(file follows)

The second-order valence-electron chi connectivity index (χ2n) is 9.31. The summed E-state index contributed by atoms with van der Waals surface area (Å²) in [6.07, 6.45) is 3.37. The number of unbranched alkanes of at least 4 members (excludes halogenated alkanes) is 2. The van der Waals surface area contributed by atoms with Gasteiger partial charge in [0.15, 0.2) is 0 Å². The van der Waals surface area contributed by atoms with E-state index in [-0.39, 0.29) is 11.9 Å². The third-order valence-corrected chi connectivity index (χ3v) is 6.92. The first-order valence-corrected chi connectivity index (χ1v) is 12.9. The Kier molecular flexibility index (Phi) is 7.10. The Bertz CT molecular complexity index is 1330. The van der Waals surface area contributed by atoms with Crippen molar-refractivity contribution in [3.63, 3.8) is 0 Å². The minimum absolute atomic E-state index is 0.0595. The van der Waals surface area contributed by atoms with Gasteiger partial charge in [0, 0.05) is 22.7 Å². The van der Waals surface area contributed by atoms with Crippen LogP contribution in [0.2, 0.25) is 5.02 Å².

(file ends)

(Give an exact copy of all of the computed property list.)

The second-order valence-electron chi connectivity index (χ2n) is 9.31. The summed E-state index contributed by atoms with van der Waals surface area (Å²) in [6.07, 6.45) is 3.37. The number of unbranched alkanes of at least 4 members (excludes halogenated alkanes) is 2. The van der Waals surface area contributed by atoms with Gasteiger partial charge in [0.15, 0.2) is 0 Å². The van der Waals surface area contributed by atoms with E-state index in [-0.39, 0.29) is 11.9 Å². The third-order valence-corrected chi connectivity index (χ3v) is 6.92. The first-order valence-corrected chi connectivity index (χ1v) is 12.9. The Kier molecular flexibility index (Phi) is 7.10. The Bertz CT molecular complexity index is 1330. The van der Waals surface area contributed by atoms with Crippen molar-refractivity contribution in [3.63, 3.8) is 0 Å². The minimum absolute atomic E-state index is 0.0595. The van der Waals surface area contributed by atoms with Gasteiger partial charge in [0, 0.05) is 22.7 Å². The van der Waals surface area contributed by atoms with Crippen LogP contribution in [0.2, 0.25) is 5.02 Å².